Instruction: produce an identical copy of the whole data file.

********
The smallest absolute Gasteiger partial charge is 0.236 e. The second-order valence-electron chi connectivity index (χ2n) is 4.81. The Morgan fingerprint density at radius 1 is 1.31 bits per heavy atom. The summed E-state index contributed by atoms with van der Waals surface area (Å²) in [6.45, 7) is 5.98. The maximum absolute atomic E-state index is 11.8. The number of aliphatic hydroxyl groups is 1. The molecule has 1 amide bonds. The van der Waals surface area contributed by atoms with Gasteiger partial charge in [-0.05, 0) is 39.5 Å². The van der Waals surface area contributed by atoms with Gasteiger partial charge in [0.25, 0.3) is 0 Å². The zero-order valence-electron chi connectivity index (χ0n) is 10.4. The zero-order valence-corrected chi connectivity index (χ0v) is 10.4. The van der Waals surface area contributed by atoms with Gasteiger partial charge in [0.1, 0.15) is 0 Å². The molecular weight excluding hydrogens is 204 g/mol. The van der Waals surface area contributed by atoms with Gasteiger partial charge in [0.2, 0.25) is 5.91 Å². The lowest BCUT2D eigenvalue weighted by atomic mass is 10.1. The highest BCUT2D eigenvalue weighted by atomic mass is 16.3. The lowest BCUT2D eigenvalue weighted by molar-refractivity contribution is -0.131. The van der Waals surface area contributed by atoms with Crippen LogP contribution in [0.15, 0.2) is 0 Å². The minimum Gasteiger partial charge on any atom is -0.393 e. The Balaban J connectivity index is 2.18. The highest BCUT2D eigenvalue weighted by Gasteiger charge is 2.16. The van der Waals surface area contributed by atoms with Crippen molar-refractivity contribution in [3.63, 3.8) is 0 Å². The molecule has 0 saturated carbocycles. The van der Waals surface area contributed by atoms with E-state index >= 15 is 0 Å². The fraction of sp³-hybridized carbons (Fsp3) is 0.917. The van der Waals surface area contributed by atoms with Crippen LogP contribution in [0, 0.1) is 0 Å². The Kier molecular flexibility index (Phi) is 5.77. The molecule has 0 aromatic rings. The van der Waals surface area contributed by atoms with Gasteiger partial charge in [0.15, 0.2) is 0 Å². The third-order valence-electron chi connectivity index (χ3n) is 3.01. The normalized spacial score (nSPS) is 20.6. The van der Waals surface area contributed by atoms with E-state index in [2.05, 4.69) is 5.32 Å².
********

The smallest absolute Gasteiger partial charge is 0.236 e. The second-order valence-electron chi connectivity index (χ2n) is 4.81. The Morgan fingerprint density at radius 1 is 1.31 bits per heavy atom. The summed E-state index contributed by atoms with van der Waals surface area (Å²) in [6.45, 7) is 5.98. The maximum absolute atomic E-state index is 11.8. The number of aliphatic hydroxyl groups is 1. The molecule has 1 amide bonds. The van der Waals surface area contributed by atoms with Gasteiger partial charge in [-0.05, 0) is 39.5 Å². The van der Waals surface area contributed by atoms with Gasteiger partial charge in [0.25, 0.3) is 0 Å². The zero-order valence-electron chi connectivity index (χ0n) is 10.4. The zero-order valence-corrected chi connectivity index (χ0v) is 10.4. The van der Waals surface area contributed by atoms with Gasteiger partial charge in [0.1, 0.15) is 0 Å². The molecular weight excluding hydrogens is 204 g/mol. The van der Waals surface area contributed by atoms with Gasteiger partial charge in [0.2, 0.25) is 5.91 Å². The lowest BCUT2D eigenvalue weighted by atomic mass is 10.1. The highest BCUT2D eigenvalue weighted by atomic mass is 16.3. The lowest BCUT2D eigenvalue weighted by molar-refractivity contribution is -0.131. The van der Waals surface area contributed by atoms with Crippen LogP contribution in [0.15, 0.2) is 0 Å². The minimum Gasteiger partial charge on any atom is -0.393 e. The Balaban J connectivity index is 2.18. The highest BCUT2D eigenvalue weighted by Gasteiger charge is 2.16. The van der Waals surface area contributed by atoms with Crippen molar-refractivity contribution in [3.63, 3.8) is 0 Å². The molecule has 0 saturated carbocycles. The van der Waals surface area contributed by atoms with E-state index >= 15 is 0 Å². The fraction of sp³-hybridized carbons (Fsp3) is 0.917. The van der Waals surface area contributed by atoms with Crippen LogP contribution in [0, 0.1) is 0 Å². The Kier molecular flexibility index (Phi) is 5.77. The molecule has 0 aromatic rings. The van der Waals surface area contributed by atoms with Gasteiger partial charge in [0.15, 0.2) is 0 Å². The third-order valence-electron chi connectivity index (χ3n) is 3.01. The normalized spacial score (nSPS) is 20.6. The van der Waals surface area contributed by atoms with E-state index in [2.05, 4.69) is 5.32 Å².